Operational Stability

Background:

  • Damage in practice to forged steel wheelsets can be attributed to cyclic fatigue.
  • Although wheelset shafts are designed for failure-free operation over the entire service life, damage can occur during operation, which is caused, for example, by a mechanical-corrosive complex stress.
  • Therefore, the waves are checked by inspections and repaired if necessary.
  • Applied internal compressive stresses in the area of ​​the surface of the shaft contribute to increasing the fatigue strength and in particular the corrosion fatigue strength.
  • However, thermal processes, such as induction hardening, have not yet been adequately evaluated for their effect.

FOSTA research project (P 1189):

  • Investigation of the corrosion fatigue strength of hardened and uncured EA4T (25CrMo4) samples with and without pre-damage under constant and variable amplitudes.
  • Adjustment of the hardness parameters depending on the results on corrosion behavior and durability.
  • Investigation of field-relevant damage due to corrosion.
  • Development of a model for the numerical simulation of corrosion behavior.

Description:

In addition to purely mechanical stress, wheelset shafts are frequently subject to a simultaneous cyclic, mechanical-electrochemical complex stress (vibration cracking corrosion) due to weather conditions. In particular, the vibration crack corrosion is associated with metallic materials, even with stainless steel grades, with a fatigue strength drop of more than 50%. For the improvement of the vibration resistance properties, technological processes for surface hardening are particularly effective, but not currently integrated in the production process of wheelset shafts. The effectiveness of mechanically introduced residual compressive stresses by deep rolling or blasting, also to increase the corrosion fatigue strength, are already known. On the other hand, thermo-chemical (e.g., nitriding) or thermal processes (e.g., induction hardening) are not yet sufficiently qualified in their ability to increase the fatigue strength of steels in corrosive environments.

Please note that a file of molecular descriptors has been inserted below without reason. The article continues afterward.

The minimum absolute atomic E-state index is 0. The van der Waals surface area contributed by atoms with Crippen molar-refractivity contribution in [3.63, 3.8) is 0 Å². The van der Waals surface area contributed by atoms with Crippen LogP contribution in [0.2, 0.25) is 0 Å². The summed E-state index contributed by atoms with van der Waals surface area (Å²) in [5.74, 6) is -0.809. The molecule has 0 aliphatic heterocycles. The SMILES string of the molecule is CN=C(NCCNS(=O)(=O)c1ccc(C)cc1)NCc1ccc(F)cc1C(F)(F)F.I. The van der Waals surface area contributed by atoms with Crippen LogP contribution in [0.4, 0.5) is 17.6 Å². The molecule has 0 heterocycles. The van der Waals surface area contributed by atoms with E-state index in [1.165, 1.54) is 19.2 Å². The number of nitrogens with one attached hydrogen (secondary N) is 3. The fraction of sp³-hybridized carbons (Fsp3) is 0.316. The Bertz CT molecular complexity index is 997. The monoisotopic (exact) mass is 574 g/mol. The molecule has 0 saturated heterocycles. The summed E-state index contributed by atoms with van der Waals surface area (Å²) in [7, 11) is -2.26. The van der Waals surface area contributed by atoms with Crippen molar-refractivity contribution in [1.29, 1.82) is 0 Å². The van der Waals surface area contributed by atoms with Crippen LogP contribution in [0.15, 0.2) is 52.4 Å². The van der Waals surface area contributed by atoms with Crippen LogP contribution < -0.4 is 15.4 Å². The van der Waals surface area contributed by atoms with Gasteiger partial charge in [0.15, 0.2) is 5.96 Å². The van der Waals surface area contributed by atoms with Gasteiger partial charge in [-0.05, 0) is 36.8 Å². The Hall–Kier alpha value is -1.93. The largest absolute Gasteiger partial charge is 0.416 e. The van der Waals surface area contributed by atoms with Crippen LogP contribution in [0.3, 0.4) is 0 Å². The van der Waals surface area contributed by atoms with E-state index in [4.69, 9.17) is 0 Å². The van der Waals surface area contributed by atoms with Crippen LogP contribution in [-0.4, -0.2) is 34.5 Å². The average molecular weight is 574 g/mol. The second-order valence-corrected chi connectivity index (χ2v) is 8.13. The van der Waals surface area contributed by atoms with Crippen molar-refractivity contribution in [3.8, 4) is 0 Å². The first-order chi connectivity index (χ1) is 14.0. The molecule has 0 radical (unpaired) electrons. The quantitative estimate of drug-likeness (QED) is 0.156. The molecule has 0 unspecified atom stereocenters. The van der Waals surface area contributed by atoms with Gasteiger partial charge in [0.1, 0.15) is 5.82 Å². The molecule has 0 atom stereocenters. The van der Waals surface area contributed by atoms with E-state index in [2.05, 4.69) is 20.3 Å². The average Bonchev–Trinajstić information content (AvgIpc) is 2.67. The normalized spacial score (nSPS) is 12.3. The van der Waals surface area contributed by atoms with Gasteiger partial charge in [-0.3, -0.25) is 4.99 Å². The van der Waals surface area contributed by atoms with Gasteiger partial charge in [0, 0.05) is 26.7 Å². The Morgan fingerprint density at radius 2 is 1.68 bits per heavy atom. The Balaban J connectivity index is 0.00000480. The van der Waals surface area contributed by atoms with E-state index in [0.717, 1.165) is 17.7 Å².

Within the framework of the project, the surface treatment process 'induction hardening' to increase the corrosion fatigue strength of wheelset axles made of the material EA4T (25CrMo4), which has proven itself in passenger and high-speed train traffic as well as suburban trains, subways and trams, will be examined and verified. because it has clear advantages over other processes (effective depth, hardness, ductility). In the future, this should completely avoid the rare but sometimes high costs and fatal consequences of breaking axles of wheelset axles. Perspectively, the waiver of corrosion protection, the increase in the fatigue strength in fretting corrosion (interference fit of the wheel disc on the axle), use of a cheaper material with sufficient fatigue strength and a reduced inspection effort can be expected.

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